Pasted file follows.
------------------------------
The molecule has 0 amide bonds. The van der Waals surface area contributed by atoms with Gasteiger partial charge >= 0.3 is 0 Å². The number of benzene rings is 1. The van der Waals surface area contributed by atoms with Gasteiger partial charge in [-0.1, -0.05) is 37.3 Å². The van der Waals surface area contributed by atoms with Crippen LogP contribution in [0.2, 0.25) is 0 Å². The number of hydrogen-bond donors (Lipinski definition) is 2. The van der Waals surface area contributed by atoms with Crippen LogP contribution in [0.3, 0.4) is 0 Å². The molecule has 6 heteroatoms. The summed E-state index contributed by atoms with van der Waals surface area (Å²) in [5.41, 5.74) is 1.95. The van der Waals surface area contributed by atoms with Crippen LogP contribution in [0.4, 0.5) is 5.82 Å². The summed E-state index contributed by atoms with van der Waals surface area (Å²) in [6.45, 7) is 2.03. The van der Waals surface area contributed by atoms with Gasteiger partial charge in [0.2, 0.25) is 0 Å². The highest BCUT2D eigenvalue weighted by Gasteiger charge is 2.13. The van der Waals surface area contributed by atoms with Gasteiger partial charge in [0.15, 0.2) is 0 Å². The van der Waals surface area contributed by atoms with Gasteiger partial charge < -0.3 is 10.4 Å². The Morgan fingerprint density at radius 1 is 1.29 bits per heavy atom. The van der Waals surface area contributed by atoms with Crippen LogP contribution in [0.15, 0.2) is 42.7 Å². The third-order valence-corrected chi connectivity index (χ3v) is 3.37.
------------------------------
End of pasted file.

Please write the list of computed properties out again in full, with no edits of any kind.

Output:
The molecule has 0 amide bonds. The van der Waals surface area contributed by atoms with Gasteiger partial charge >= 0.3 is 0 Å². The number of benzene rings is 1. The van der Waals surface area contributed by atoms with Gasteiger partial charge in [-0.1, -0.05) is 37.3 Å². The van der Waals surface area contributed by atoms with Crippen LogP contribution in [0.2, 0.25) is 0 Å². The number of hydrogen-bond donors (Lipinski definition) is 2. The van der Waals surface area contributed by atoms with Crippen LogP contribution in [0.3, 0.4) is 0 Å². The molecule has 6 heteroatoms. The summed E-state index contributed by atoms with van der Waals surface area (Å²) in [5.41, 5.74) is 1.95. The van der Waals surface area contributed by atoms with Crippen LogP contribution in [0.4, 0.5) is 5.82 Å². The summed E-state index contributed by atoms with van der Waals surface area (Å²) in [6.45, 7) is 2.03. The van der Waals surface area contributed by atoms with Gasteiger partial charge in [0.2, 0.25) is 0 Å². The highest BCUT2D eigenvalue weighted by Gasteiger charge is 2.13. The van der Waals surface area contributed by atoms with Gasteiger partial charge in [0.15, 0.2) is 0 Å². The van der Waals surface area contributed by atoms with Gasteiger partial charge < -0.3 is 10.4 Å². The Morgan fingerprint density at radius 1 is 1.29 bits per heavy atom. The van der Waals surface area contributed by atoms with Crippen LogP contribution in [0.15, 0.2) is 42.7 Å². The third-order valence-corrected chi connectivity index (χ3v) is 3.37.